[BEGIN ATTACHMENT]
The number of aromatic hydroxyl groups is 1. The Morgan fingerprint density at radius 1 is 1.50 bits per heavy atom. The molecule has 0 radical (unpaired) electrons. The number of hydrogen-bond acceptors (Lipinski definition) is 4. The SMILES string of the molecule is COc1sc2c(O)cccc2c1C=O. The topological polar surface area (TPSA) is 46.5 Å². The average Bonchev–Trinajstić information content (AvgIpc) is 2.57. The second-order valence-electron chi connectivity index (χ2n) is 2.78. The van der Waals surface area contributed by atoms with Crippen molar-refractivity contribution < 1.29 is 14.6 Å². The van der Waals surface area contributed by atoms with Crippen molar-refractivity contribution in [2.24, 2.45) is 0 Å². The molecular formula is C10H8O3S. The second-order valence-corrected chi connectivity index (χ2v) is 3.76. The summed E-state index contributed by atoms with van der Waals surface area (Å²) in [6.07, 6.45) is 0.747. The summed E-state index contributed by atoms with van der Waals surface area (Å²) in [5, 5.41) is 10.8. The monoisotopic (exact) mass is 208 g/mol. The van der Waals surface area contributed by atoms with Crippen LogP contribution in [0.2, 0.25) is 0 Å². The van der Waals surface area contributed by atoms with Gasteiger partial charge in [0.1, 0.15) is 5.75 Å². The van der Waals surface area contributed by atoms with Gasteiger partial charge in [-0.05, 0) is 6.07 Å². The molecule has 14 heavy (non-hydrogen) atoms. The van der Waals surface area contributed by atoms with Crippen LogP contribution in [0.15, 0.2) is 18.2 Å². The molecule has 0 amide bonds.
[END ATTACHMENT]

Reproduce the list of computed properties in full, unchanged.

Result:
The number of aromatic hydroxyl groups is 1. The Morgan fingerprint density at radius 1 is 1.50 bits per heavy atom. The molecule has 0 radical (unpaired) electrons. The number of hydrogen-bond acceptors (Lipinski definition) is 4. The SMILES string of the molecule is COc1sc2c(O)cccc2c1C=O. The topological polar surface area (TPSA) is 46.5 Å². The average Bonchev–Trinajstić information content (AvgIpc) is 2.57. The second-order valence-electron chi connectivity index (χ2n) is 2.78. The van der Waals surface area contributed by atoms with Crippen molar-refractivity contribution < 1.29 is 14.6 Å². The van der Waals surface area contributed by atoms with Crippen molar-refractivity contribution in [2.24, 2.45) is 0 Å². The molecular formula is C10H8O3S. The second-order valence-corrected chi connectivity index (χ2v) is 3.76. The summed E-state index contributed by atoms with van der Waals surface area (Å²) in [6.07, 6.45) is 0.747. The summed E-state index contributed by atoms with van der Waals surface area (Å²) in [5, 5.41) is 10.8. The monoisotopic (exact) mass is 208 g/mol. The van der Waals surface area contributed by atoms with Crippen LogP contribution in [0.2, 0.25) is 0 Å². The van der Waals surface area contributed by atoms with Gasteiger partial charge in [0.1, 0.15) is 5.75 Å². The van der Waals surface area contributed by atoms with Gasteiger partial charge in [-0.05, 0) is 6.07 Å². The molecule has 14 heavy (non-hydrogen) atoms. The van der Waals surface area contributed by atoms with Crippen LogP contribution in [0.15, 0.2) is 18.2 Å². The molecule has 0 amide bonds.